the sharp object to her neck. Jackie says that she does not remember details after feeling
the pain at her neck.
What are some examples of trauma-informed, survivor-centered responses?
Step B: During Transport to a Medical Forensic Exam
Jackie asks for a sexual assault forensic exam after meeting with the facility nurse. She
requests that her counselor accompany her to the hospital, because she’s worried she might
have a “breakdown” during the exam.
Kendra is placed in a protective custody cell pending an interview with an investigator. An
officer notices that she appears to be trying to wash her hands with her own spit, perhaps
to remove any evidence of the assault.
How should the officer and the SART respond?
Step C: During the Medical Forensic Exam
Jackie is transported to the forensic exam site at the community hospital for the exam. The
rape crisis advocate and forensic nurse are already there when she arrives. Jackie tells the
rape crisis advocate that she’s extremely thirsty, and that she wasn’t allowed to have any
water in the facility. She asks the rape crisis advocate if she can have some water.
Jackie meets briefly with a law enforcement investigator at the hospital. She says very little,
stating that she does not remember much of what happened.
After the exam, the hospital asks the transport officer for Jackie’s name and insurance
information so that the bill can be forwarded to her.
What are some examples of trauma-informed, survivor-centered responses?
Step D: If a Forensic Exam is Not Necessary or is Declined by the Survivor
During the exam, Jackie starts to cry and asks if she will get in trouble at the facility if she
doesn’t want to finish the exam.
The law enforcement officer states that he is not sure how useful an exam would be if Jackie
doesn’t remember much of what happened.
What are some examples of trauma-informed, survivor-centered responses?
Step E: Following the Exam or After Acute Care is Provided
After Jackie is returned to the facility, she is placed back in the women’s unit. She asks the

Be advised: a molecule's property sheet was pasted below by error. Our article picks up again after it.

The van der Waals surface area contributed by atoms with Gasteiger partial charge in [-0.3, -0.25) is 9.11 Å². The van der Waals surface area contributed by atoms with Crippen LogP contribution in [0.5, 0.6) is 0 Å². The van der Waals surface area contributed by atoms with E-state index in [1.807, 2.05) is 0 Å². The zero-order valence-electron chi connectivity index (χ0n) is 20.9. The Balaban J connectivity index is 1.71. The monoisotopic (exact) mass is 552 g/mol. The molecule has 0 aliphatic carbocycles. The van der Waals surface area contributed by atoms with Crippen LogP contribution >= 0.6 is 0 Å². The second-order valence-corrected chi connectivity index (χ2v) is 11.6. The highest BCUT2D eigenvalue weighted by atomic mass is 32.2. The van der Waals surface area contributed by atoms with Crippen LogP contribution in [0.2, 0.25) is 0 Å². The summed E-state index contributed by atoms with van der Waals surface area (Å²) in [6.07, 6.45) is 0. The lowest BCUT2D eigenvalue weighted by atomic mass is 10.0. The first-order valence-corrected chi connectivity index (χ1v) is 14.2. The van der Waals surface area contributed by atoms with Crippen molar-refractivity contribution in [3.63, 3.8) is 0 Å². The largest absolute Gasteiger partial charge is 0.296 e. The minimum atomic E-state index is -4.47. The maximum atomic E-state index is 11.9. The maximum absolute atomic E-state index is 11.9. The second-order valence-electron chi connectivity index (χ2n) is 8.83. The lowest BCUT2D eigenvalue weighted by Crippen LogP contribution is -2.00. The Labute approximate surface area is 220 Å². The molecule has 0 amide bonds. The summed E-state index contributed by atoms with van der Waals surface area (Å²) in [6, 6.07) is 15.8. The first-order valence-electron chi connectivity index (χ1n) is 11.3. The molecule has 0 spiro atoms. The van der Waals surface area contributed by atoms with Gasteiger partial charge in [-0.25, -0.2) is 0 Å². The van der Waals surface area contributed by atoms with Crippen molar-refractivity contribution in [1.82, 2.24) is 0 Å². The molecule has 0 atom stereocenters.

staff if they can keep the lights nearest her bunk on at night.
During her medical follow-up, Jackie complains about frequent headaches and asks for
narcotic painkillers. She also discloses to the nurse that other inmates are asking her why
Kendra got moved, and that one inmate called her a “snitch bitch.” Jackie also complains
that she is having stomach pains and pain when using the restroom.
A follow-up contact is arranged with a counselor at the rape crisis center. Jackie spends the
entire session talking about her children, and her concerns that they will find out about the
sexual abuse.
What are some examples of trauma-informed, survivor-centered responses?
Step F: Follow-Up and Long-Term Duties
The criminal investigator determines that there is not enough information to substantiate
the allegation. During the sexual abuse incident review meeting, the investigator says that
he believes that the sexual abuse occurred, but he could not find enough evidence to
substantiate it. The prosecutor also states that the case would be difficult to prosecute since
convictions in sexual abuse cases where limited physical force is used are extremely rare.
The rape crisis advocate and investigator deliver the news to Jackie during a follow-up
meeting. Shortly thereafter, Jackie is released from the facility. She had told the rape crisis
advocate that she would come in for services once she got settled back at home, but she
never calls. Jackie eventually reaches out to the county department of mental health
because she is having nightmares and is snapping at her kids for no reason. She is afraid
she is going to relapse and start drinking and using drugs again. She says she has no
money, but asks if a counselor can help her.
Kendra is moved back into general population after the allegation is unsubstantiated. A few
days later, another woman alleges that she was groped by Kendra.
A few weeks later, Jackie is rearrested for drug possession.
What are some examples of trauma-informed, survivor-centered responses? What are the
facility SART’s responsibilities?